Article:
Ancient calligraphy now in the city of Kairouan, Tunisia


7 March 2024

Bifolium from the “Nurse’s Qur’an” (Mushaf al-Hadina), Ink, opaque watercolor, and gold on parchment, 1019 CE, 45 x 60 cm,

Leila Ben-Gacem finds a calligraphic group today in Kairouan that is inspired by the city’s classic eleventh-century work, “Quran of the Nurse”.

Around 1019, in the Tunisian city of Kairouan, there was a lady called Fatimah. Fatimah was the nurse of Ibn Badis, from the Zirid court, which ruled much of North Africa, at the time. Fatmah, famous as ‘the nurse’, wanted to donate a Mushaf (written copy of the Quoran), to the great mosque of Kairouan, as a charitable act of ‘waqf’ (endowment). To donate a Mushaf, she had to hire calligraphers, to produce the manuscript. Her Mushaf becomes known as ‘Mushaf el Hathina’, or ‘Quran of the Nurse, making her probably the most famous child caregiver, in history, thanks to her famous Quran.

According to the “waqf deed” stored with the Quran of the Nurse, calligraphers Al Warraq and Dorra Al Katiba, are probably the calligraphers that produced the manuscript, a gentleman and a lady. When looking carefully at the manuscript, it is hard to decide, whether they were producing a piece of art or a religious document. What is certain, there was no limit to their production budget; as if The Nurse, asked them to make the best masterpiece they could produce.

The Qur’an of the Nurse is a unique manuscript that was written, illuminated and bound in Kairouan in the early eleventh century when the city was still part of the Fatimid Empire. It is a massive three-thousand-leaves codex. The manuscript has about 2900 pages, 44.4 by 30cm each, in vertical format. Each, almost poster-size page, has just five written sentences, 6cm in height, with one or two words per sentence. To produce the pages of this massive manuscript, probably skins of a herd of sheep were used. As for the writing and Islamic page decorations, it probably required a few kilograms of gold and a few litres of coloured ink.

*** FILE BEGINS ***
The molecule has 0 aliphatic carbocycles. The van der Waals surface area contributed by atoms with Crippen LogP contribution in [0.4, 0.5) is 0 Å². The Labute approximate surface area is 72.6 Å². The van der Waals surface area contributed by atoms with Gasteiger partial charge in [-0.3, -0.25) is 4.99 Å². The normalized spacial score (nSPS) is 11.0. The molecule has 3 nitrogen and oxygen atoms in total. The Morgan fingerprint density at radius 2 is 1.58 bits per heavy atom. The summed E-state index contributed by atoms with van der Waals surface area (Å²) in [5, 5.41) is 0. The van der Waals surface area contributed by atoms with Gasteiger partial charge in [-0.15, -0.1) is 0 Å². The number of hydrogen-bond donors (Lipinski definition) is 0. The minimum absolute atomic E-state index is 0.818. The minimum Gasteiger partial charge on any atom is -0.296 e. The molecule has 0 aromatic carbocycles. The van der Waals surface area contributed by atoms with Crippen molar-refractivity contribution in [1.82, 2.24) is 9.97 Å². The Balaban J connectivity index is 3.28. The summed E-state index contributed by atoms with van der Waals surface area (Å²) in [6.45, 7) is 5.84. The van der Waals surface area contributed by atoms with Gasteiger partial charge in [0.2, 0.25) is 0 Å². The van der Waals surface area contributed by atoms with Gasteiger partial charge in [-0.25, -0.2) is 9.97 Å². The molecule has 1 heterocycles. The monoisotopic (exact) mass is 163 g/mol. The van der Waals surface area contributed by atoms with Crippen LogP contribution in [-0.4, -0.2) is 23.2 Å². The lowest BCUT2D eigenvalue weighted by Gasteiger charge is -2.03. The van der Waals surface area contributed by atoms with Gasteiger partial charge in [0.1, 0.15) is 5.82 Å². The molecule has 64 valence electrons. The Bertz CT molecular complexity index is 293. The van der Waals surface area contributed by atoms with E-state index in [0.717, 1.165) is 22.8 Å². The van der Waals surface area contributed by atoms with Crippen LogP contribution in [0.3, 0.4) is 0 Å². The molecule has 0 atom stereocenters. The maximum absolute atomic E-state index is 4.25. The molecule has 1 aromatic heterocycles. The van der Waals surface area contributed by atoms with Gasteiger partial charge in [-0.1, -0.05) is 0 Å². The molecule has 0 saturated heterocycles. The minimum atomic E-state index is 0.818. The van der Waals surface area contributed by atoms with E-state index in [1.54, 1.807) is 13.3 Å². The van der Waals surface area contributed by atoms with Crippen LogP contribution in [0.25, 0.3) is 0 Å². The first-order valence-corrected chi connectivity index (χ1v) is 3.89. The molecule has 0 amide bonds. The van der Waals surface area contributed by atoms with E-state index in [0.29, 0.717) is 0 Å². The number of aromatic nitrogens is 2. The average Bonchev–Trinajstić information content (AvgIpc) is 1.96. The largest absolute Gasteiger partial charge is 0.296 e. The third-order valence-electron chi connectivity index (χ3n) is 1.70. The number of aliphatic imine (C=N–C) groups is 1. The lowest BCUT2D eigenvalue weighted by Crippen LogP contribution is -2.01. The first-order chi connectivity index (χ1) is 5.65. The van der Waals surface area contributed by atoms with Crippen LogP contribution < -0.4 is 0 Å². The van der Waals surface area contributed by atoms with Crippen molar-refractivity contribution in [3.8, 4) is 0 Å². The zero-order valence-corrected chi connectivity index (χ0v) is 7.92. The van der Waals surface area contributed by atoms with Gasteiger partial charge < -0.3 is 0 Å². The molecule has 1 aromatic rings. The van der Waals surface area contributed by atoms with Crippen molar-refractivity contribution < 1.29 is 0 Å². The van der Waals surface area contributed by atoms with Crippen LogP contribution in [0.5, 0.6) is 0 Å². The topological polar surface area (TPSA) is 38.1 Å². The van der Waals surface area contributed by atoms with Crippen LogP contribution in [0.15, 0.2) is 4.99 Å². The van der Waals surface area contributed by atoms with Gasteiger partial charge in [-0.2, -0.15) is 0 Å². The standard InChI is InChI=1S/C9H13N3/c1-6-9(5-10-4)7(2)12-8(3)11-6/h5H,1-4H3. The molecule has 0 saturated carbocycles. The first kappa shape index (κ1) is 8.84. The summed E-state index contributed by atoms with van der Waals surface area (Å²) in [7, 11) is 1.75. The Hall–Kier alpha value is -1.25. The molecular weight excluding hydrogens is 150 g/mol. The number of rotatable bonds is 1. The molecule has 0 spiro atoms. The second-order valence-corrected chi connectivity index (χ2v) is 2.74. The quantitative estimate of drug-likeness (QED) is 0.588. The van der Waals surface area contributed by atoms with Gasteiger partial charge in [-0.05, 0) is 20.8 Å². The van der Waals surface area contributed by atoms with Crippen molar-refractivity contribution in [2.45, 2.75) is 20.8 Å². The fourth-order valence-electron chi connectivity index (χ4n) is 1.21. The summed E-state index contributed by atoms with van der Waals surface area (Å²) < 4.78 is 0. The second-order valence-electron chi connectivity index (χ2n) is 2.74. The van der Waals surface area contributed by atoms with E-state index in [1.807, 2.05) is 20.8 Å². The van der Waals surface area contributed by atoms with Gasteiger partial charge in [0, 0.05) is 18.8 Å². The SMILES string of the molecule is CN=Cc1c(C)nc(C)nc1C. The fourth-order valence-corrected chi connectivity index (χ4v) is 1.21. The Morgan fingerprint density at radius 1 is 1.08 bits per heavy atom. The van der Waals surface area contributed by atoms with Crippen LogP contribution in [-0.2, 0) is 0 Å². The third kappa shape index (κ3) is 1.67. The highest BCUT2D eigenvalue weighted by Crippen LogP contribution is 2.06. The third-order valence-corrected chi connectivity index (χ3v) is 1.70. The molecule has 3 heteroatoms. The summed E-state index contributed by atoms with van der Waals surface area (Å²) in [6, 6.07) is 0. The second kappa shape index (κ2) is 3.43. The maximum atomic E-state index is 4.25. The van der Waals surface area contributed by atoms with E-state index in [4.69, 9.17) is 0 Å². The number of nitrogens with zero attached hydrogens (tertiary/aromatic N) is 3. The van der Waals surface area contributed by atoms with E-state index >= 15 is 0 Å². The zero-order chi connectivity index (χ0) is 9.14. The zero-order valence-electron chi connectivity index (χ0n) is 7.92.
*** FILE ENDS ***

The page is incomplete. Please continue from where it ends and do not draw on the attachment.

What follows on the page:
The calligraphers, spend about one year writing the manuscript. The calligraphic style used in to write “Quran of the Nurse” is called Kairouani Arabic calligraphy, which was invented by the calligraphers of this manuscript. Kairouani Arabic calligraphy, was inspired by the Kufi style, and was named after the city of Kairouan. The calligraphers, allowed themselves to design a new font script, remove all dots of letters with dots, and coloured all tashkil (diacritics). Quran verse markings, and Surah headings, are decorated in golden ornaments, inspired by Byzantine and Roman decoration shapes. The freedom by which, the calligraphers expressed themselves in the manuscript, reflects a time, when artistic expression, through manuscript production, was very much affluent.

Each page of the Quran of the Nurse could be considered a piece of art by itself. Some pages made their way out of Tunisia and are currently exposed at the Metropolitan Museum in New York, The David Collection in Copenhagen and the Bardo Museum in Tunis. Yet, the most important part is preserved at the ‘Musée national d’art islamique de Raqqada’, Kairouan, and has not left the city since mediaeval times, for a millennium.

This Qur’anic manuscript constitutes a major piece of Islamic art. Its opulence, the beauty and singularity of its script, and the context of its production and endowment, make it a rare –if not unique- witness of the lively and elaborate cultural, intellectual and courtly scenes of late Fatimid era in the Maghreb.

About a century ago, when Fatimah commissioned Al Warrak and Dorra Al Katiba, to produce the manuscript, her intentions might have been to make a good deed, through her very lavish endowment. Maybe she wanted to prove a certain social or political status, at her time. Nevertheless, she probably did not expect that she would be remembered for liberating artistic talents and giving the name of her city to the only Arabic calligraphy type, named after a North African city name.

Today, the interest group Mdinti organizes Kairouani calligraphy master classes and workshops for Arabic calligraphy beginners, or professionals. Mdinti also organizes long stays in Tunis, for those who want to master Arabic calligraphy. Thanks to the Tunisian Association of Calligraphic Arts, the Kairouani font style, has been studied and documented.  They continuously organize workshops, classes and exhibitions, of Kairouani calligraphic arts. Gypsum carvers have also used Kairouani calligraphy, in restoring ceilings of old houses in the medina of Tunis.


Sihem Lamine, 2013, The Qur’an of the Nurse: A step towards the invention of Maghribi script? unpublished

Leila Ben-Gacem is the owner of the boutique Tunisian hotel, Dar Ben Gacem

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